Theme: Political Economy | Content Type: Blog

What Experiments in Finland can Tell us About Basic Income

Olli Kangas and Miska Simanainen


Saikrishna Saketh

| 8 mins read

Public interest in Basic Income, or BI (known as Universal Basic Income in the UK), has increased significantly during the last few years. In addition to academic writings, there are new BI initiatives, intense debates on BI in political elections, and real-life BI experiments initiated around the world.
Although Basic Income’s success critically depends on how the model is implemented, debates on the subject tend to be abstract. Few advocates have explicitly considered questions of implementation. A more detailed analysis – as well as valuable lessons for implementation – can be found in BI field experiments in countries such as Finland.

Finland put basic income into practice

The Finnish government launched an experiment on BI in 2017. The main idea of the experiment is to find out how a BI affects the labour market behaviour of individuals. The tested model has fewer conditions and requirements for receiving basic social benefits than the current system, and it increases the monetary incentives for working.

The Finnish experiment follows the idea of a randomised controlled trial (RCT) where the causal effect of a policy is estimated by comparing two similar population groups. The only difference between the two groups is that one receives the BI and the other continues living under the current tax-benefit system.

The Finnish experiment is the result of a government-initiated research project and an intense preparation process. While the main objective of the experiment is the study of the policy outcomes, the preparation work also provides us with valuable information about developing a feasible model of a BI. During the design process, we learned many important lessons on conducting social experiments in general.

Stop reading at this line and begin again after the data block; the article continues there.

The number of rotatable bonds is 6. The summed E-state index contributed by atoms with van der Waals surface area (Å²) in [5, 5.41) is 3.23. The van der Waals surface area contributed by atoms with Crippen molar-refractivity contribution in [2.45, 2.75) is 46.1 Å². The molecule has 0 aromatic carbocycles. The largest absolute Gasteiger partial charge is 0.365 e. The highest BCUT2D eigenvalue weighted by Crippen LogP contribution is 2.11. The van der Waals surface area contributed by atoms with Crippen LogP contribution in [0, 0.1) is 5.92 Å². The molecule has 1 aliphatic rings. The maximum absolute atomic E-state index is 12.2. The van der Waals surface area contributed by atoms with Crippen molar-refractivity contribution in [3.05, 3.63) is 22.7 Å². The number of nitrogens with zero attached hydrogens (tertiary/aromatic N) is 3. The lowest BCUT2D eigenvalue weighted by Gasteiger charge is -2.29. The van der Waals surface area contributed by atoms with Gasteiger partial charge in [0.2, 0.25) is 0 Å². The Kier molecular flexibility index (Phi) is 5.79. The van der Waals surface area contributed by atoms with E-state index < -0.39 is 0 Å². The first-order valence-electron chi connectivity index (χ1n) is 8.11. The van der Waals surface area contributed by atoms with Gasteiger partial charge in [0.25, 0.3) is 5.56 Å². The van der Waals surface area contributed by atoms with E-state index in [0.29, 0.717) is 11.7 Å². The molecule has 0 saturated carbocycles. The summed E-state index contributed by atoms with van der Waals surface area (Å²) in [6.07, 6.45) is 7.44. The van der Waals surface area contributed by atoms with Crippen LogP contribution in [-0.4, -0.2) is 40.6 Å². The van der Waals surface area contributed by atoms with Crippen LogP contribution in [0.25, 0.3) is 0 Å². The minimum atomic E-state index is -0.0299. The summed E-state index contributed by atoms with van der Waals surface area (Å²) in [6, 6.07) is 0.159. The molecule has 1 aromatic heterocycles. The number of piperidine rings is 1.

Here we will limit our discussion to four questions. We believe that they serve the often neglected, administrative analysis of BI. Different answers to our questions lead to different redistributive outcomes: some households end up winning, some end up losing. Therefore, the questions are political in nature.

1. Which population groups are eligible for basic income?

In Finland, all registered residents are insured for, for example, unemployment, disability, sickness and retirement. If we followed this principle, our BI model would cover a very large proportion of the population.

When thinking about the coverage, the designer must keep the main goal of a BI reform clearly in mind. Is the goal to increase the income security of certain, particularly vulnerable population groups (e.g. the homeless or the poor, immigrants, or those who are dependent on several social benefits at the same time)? Or is the main idea to replace (either totally or partially) the existing income transfer system for the whole population?

2. What happens to the existing social benefits?

Distributing a basic income to all beneficiaries on top of their current benefits would not be economically sustainable, so a BI would naturally replace some of the existing social benefits. Thus, the central question is: which benefit systems are we going to replace?

In the model tested in Finland, BI replaces the minimum level of benefits that the beneficiaries are entitled to by status (e.g., studying, unemployment, or sickness). Additional parts of basic benefits, earnings-related components, compensation for housing costs, and last resort social assistance remain intact to maintain the current level of social security.

3. What should the amount of basic income be?